I was worried now, for real. All this time everyone was half-joking about the mass-murderer thing, but now… it suddenly didn’t seem very funny anymore.  I realized I’d no idea where I was, no cell-phone or any other way of reaching anyone, and had no idea how to get back even if we managed to get away!

I had nothing on me for self-defense even! I tried to think if I could use anything I had on me as a weapon.

Subodh, what do we do?! What’s happening?

I guess he realized I was scared, cos as a way of reassurance he said “I have my pen knife!“.  It goes to show how far out of logical thinking  we were that I accepted this fact solemnly and offered my room-key to add to our sorry cache of “weapons”.

Suddenly, in the middle of this conversation, I heard someone yelling for us.

Sanjanaaaaaaa! Sanjanaaaa! Subodhhh!

It sounded like Veena, Subodh’s wife.

I called back “Veeeeenaaaaa! Where arrrrre youuuuuu?!”

Come onnnnn! she called out to us.

She didn’t sound scared, or like she was being held at knife-point. We walked ahead, following her voice and stopped outside a cave. A much deeper looking one this time.

We walked in, and up a few steps, following blindly into the darkness… and suddenly there was light all around. Warm, flickering, dancing light of a hundred candles lit the room we were in. Every nook and cranny had a candle with a flame dancing brightly on it. The others were all there, smiling at the look of amazement in our faces.

It was Crazy Ali’s secret church. One that was hidden deep in the mountains of Cappadocia.  One that no one knew how to get to other than him. He smiled at us kindly and said ” Crazy Ali! Crazy, not dangerous!”

We opened the bottles of wine we’d brought along with us and sat around as Crazy Ali recited his poetry to us. He has a strong, deep voice, and the cavernous room we were in made his voice echo and sound even more beautiful.It was the most surreal experience of my life. He read us several poems he’d written and at the end of each he’d sign off by saying Crazy Ali, with a strange wave as if he was writing his name in the air.

I don’t know how long we were there, but soon, we blew out the candles and were on our way back. Back down the ledge and through the tunnels, into the clearing and back to the top of the cliff. The driver was back, waiting for us, and Crazy Ali dropped us back at the hotel. He hugged us all goodbye and gave me one of his poems titled Come (back) to Cappadocia as a keepsake. I was so touched by his gesture, but had nothing to say that would even begin to express my feelings of wonderment and awe, to thank him, for everything.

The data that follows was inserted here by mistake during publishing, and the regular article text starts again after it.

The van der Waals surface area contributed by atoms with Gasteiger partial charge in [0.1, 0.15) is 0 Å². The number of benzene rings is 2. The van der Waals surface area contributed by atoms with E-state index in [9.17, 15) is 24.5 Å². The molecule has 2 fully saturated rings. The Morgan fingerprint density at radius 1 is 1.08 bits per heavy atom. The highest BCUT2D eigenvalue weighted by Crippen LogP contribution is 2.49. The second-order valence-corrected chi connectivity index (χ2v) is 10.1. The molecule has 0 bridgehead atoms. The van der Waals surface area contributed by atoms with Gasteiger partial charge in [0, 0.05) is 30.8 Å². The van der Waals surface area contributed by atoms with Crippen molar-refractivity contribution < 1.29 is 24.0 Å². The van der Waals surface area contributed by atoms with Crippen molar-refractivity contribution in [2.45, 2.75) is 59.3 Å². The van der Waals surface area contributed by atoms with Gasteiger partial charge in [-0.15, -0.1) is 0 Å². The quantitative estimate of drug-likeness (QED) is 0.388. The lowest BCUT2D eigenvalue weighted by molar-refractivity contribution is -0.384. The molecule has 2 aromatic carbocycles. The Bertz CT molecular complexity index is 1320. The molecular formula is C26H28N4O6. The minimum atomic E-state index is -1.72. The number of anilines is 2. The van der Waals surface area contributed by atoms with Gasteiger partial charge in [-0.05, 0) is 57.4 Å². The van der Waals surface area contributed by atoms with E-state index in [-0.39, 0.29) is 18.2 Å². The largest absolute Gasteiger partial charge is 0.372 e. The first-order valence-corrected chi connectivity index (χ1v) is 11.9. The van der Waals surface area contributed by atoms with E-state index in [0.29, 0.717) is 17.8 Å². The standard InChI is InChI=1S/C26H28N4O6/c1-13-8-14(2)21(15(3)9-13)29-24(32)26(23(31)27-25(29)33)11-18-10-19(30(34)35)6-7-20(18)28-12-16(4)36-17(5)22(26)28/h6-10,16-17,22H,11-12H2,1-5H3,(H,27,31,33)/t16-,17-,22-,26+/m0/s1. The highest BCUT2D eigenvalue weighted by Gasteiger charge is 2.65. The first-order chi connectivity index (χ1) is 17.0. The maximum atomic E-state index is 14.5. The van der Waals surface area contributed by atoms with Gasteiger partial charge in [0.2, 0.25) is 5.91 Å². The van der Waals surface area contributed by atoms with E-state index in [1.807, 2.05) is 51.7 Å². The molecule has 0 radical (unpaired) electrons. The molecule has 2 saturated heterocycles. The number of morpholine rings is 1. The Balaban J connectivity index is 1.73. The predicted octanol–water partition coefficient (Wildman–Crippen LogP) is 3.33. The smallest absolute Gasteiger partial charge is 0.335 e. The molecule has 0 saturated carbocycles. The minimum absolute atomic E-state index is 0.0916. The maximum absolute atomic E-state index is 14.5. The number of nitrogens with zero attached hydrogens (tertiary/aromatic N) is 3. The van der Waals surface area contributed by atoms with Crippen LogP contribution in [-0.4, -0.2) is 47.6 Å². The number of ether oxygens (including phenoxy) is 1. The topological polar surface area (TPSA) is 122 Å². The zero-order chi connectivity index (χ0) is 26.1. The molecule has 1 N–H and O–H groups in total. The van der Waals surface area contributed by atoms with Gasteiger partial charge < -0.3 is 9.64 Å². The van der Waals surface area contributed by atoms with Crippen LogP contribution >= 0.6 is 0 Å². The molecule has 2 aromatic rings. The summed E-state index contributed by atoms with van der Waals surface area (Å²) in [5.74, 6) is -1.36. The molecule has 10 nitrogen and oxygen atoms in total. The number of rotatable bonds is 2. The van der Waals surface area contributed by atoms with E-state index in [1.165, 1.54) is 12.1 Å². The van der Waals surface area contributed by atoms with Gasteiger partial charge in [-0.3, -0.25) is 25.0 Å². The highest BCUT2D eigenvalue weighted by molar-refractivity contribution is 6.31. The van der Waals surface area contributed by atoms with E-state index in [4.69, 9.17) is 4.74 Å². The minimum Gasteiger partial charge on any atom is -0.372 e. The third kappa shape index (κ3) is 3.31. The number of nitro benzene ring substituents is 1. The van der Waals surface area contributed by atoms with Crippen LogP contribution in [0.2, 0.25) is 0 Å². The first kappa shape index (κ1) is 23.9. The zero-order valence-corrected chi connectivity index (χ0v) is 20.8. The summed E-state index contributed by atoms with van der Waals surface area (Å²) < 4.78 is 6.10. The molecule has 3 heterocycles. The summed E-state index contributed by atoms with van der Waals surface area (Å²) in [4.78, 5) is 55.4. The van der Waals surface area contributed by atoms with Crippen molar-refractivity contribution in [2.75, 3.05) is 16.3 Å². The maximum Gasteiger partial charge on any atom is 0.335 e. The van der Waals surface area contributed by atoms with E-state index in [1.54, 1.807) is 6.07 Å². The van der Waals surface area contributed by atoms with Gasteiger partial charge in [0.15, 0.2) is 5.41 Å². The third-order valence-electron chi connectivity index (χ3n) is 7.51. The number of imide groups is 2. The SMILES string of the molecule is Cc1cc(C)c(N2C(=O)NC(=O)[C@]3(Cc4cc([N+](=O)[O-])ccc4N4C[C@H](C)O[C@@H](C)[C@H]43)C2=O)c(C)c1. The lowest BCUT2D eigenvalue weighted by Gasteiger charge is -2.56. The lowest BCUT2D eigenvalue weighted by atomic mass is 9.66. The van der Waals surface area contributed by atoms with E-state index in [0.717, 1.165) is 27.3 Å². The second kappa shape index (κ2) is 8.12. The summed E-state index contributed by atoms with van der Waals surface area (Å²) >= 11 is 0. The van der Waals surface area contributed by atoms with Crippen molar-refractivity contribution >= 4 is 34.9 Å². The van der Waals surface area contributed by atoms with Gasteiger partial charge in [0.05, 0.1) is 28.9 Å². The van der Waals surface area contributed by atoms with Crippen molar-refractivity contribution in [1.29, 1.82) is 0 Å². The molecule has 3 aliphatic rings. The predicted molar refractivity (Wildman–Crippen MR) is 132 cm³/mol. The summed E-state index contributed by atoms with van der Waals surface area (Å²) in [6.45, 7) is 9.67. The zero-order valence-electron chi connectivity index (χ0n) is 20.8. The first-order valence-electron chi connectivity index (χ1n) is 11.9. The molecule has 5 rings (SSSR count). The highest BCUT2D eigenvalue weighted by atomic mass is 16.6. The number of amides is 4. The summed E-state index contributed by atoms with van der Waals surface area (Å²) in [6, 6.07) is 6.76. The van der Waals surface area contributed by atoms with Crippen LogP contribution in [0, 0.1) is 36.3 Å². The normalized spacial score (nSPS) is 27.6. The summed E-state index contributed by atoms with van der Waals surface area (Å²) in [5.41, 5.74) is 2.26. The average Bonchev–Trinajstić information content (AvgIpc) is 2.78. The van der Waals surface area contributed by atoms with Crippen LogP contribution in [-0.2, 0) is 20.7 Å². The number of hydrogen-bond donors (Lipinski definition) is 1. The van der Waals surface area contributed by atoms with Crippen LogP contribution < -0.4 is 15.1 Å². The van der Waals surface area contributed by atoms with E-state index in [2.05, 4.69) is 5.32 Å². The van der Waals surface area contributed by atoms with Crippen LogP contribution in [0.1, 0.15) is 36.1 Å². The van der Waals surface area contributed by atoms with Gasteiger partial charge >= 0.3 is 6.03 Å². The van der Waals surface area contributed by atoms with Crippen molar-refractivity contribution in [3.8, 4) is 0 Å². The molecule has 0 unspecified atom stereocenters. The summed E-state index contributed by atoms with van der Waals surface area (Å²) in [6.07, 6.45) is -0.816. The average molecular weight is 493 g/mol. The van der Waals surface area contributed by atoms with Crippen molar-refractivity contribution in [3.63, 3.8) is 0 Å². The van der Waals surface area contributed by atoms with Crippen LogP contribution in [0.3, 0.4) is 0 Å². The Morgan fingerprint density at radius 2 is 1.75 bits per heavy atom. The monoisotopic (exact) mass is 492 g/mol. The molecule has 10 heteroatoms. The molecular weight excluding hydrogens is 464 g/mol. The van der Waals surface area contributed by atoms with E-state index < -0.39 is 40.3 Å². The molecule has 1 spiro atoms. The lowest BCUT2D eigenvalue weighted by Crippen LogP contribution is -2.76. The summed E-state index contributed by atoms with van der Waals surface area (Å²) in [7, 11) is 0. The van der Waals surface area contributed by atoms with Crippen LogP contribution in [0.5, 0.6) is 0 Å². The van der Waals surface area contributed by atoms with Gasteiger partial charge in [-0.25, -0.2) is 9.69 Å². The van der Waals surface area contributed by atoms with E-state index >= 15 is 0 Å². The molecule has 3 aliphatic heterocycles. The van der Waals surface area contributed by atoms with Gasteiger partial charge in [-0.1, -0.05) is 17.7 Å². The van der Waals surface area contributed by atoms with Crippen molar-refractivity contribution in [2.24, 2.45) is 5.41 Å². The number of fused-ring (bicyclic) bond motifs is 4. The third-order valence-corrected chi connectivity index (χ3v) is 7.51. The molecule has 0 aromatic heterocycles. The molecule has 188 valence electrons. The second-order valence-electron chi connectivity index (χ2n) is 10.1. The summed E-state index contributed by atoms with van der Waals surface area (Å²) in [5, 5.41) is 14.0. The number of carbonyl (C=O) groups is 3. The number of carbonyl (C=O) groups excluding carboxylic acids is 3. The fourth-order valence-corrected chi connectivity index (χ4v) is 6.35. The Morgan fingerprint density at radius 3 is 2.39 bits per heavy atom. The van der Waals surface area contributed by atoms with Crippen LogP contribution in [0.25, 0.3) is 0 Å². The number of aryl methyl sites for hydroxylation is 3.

There really is nothing more to say.  I could tell you about our hot-air balloon ride, and the other wonderful people we met, or the amazing places we went to in Istanbul.  But when I think about Turkey, Crazy Ali and The Walk he took us on comes out tops!

If ever you go to Turkey, do not miss out on Cappadocia. Maybe you’ll meet Crazy Ali, he could take you to his secret church. Don’t listen to the locals who talk about how dangerous the trail is. We talked to some the next day and they told us about how someone had fallen down and died just two days before while traversing the very path. And when we looked down the path we’d traversed in the morning from afar, we were as amazed as everyone else at having made it back safely!

It was a crazy thing to do, agreed. But what’s life without a little crazy anyway?

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8 thoughts on “The Crazies at Cappadocia – Part 2 of 2

  1. And, what’s a vacation without the memory of having done something crazy! Like following Crazy Ali. Or, walking in pitch darkness through tiger territory :-)

    Nice.

  2. Wow! I want to go on an adventure too. Is all this true? Don’t worry I’ll come back for the entertainment factor even if it’s not. Just tell me.

  3. Absolutely brilliant. And I too visited Cappadocia quite recently and could easily relate to the whole episode. Some turkish men are fantastically awesome. I should also post soon :)